teenage bucket list

10 Ideas for Your Teenage Bucket List

Share on facebook
Share on twitter
Share on print
Share on email

The opening chapters of The Lord of the Rings focus on the preparations for and the celebration of Bilbo Baggins’s birthday. Those of us who read it (or watched Peter Jackson’s excellent movies) have a sense that Bilbo intends this to be his last night in the Shire. As he makes his farewell speech, Bilbo looks to his community and says, “Alas, eleventy-one years is far too short a time to live among such excellent and admirable hobbits.” This moment was equally important for Bilbo’s nephew, Frodo, whose adventure was only just about to begin.

Since the time at home with our kids is short, we have to make the most of it.

When I see my teenage daughter and a son who is quickly approaching adolescence, I feel like I’m living an echo of Bilbo’s birthday party. I firmly believe that 18 years is far too short a time to share with such excellent and admirable kids. Since the time at home with our kids is short, we have to make the most of it. Soon, they’ll be out on their own, with a new adventure just about to begin. At the same time, there are many experiences I hope my daughter can have before she moves on to adult life. With that in mind, here are 10 ideas for a teenage bucket list.

1. Take a risk.

Put yourself out there and try out for a team, perform on a stage, or make a run for class president. See what you can achieve—or find out that failure isn’t the end of the world.

2. Attend a fair.

In my part of the world, the Calgary Stampede and Edmonton’s K-Days festival offer unique experiences each summer. Ride the rides, play the carnival games, and eat the food. These are memories worth having.

3. Face a fear.

Pick one of the things you are most afraid of and have a deliberate encounter with it. For example, if you’re scared of snakes, go to a pet store and hold one to conquer that fear.

4. Make an intergenerational friend.

Spend regular, quality time with an older relative, neighbor, or community member. Use the time to get to know their stories and teach them some twenty-first-century skills like text messaging or scanning their family photos.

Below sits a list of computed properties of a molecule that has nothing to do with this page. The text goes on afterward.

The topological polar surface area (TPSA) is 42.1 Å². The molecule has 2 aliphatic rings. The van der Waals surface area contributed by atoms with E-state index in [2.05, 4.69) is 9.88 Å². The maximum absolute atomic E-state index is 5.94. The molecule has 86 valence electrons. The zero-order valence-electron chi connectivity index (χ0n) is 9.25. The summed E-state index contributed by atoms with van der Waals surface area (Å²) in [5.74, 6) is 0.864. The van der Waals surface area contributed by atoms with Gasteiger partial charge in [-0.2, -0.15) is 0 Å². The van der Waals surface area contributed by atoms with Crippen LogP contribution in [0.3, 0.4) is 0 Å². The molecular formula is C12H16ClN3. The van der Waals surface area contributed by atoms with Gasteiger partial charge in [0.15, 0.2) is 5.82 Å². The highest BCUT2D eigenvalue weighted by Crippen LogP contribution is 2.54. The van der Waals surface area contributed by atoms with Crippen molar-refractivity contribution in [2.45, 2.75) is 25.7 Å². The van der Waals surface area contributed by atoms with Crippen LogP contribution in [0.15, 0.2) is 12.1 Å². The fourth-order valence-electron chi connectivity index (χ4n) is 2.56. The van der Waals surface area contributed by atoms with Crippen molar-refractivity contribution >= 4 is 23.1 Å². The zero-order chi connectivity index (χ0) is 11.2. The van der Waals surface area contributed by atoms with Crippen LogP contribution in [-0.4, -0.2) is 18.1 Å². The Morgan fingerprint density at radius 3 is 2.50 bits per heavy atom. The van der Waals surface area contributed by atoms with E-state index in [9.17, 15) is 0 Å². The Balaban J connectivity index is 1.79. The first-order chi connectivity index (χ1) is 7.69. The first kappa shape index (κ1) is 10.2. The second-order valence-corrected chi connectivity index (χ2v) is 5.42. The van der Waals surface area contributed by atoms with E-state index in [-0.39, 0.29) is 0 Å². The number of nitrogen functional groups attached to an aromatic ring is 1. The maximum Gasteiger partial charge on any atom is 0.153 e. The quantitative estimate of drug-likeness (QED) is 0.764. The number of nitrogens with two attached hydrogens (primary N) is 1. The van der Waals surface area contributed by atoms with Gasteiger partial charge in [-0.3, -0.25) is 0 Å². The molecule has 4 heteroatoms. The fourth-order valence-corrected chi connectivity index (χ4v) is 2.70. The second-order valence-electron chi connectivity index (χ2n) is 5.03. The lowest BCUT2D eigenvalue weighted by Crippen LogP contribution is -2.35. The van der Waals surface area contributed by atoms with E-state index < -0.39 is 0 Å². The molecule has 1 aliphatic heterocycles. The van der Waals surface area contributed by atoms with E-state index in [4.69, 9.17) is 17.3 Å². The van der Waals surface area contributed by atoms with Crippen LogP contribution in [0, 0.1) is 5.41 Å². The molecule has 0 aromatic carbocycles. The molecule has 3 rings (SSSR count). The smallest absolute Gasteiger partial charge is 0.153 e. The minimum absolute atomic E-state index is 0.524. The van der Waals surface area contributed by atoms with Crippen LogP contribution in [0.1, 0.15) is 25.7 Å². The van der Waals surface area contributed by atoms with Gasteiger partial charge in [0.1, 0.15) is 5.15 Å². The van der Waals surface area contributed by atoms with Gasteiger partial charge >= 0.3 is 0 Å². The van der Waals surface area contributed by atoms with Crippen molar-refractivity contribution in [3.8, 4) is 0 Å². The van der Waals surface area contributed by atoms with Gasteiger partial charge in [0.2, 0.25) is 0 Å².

5. Become a tourist.

We are often oblivious to the beauty of what’s near us. Find out what tourists like to do when they visit your area and experience it for yourself. Whether it’s climbing a mountain, going on a whale-watching cruise, or attending a rodeo, make sure you soak in all your neck of the woods has to offer.

6. Take an international mission trip.

Take the opportunity to go and serve on an international mission trip. If you can’t afford to pay for it yourself, then plan ahead and save up or host a fundraiser to cover the cost. Interacting with people in need in a new country will give a face and a name to the poor—in addition to helping you become more aware of your own blessings.

7. Learn how to do something not everyone can do.

Seek out an uncommon skill. Try it and master it. It could be something like eating with chopsticks, ice carving, or powerlifting. Whatever it is, get really good at it and you’ll find that you can impress friends and roommates alike with your unexpected ability.

8. Watch a sunrise.

Whether you were going to be up late anyway or you need to set an early alarm, take the chance to see just how beautiful creation really is with your own eyes by finding a good spot and watching the sunrise.

9. Have an epic water fight.

Everyone deserves to have the experience of a no-holds-barred water fight at least once in his or her life. Get together with your family (or your friends) and, with all kindness, don’t stop ’til you’re all soaking wet.

10. Eat in a famous restaurant.

Is there a particularly famous restaurant in your area? Perhaps it’s famous because it’s been featured on TV or in a movie or because local celebrities like to dine there. Make a reservation, take your dad, and take some fun photos to capture the memory. If it’s a fancy restaurant, your dad can be an example of what a fancy date should look like.

Earn some points: Are you married? If so, share these iMOM articles with your wife: Mother Daughter Bucket List and Mother Son Bucket List.

Sound off: What other experiences should a teenager have before growing up and moving out?

Huddle up with your kids and ask, “What is one thing you have never done that you would like to do this year?”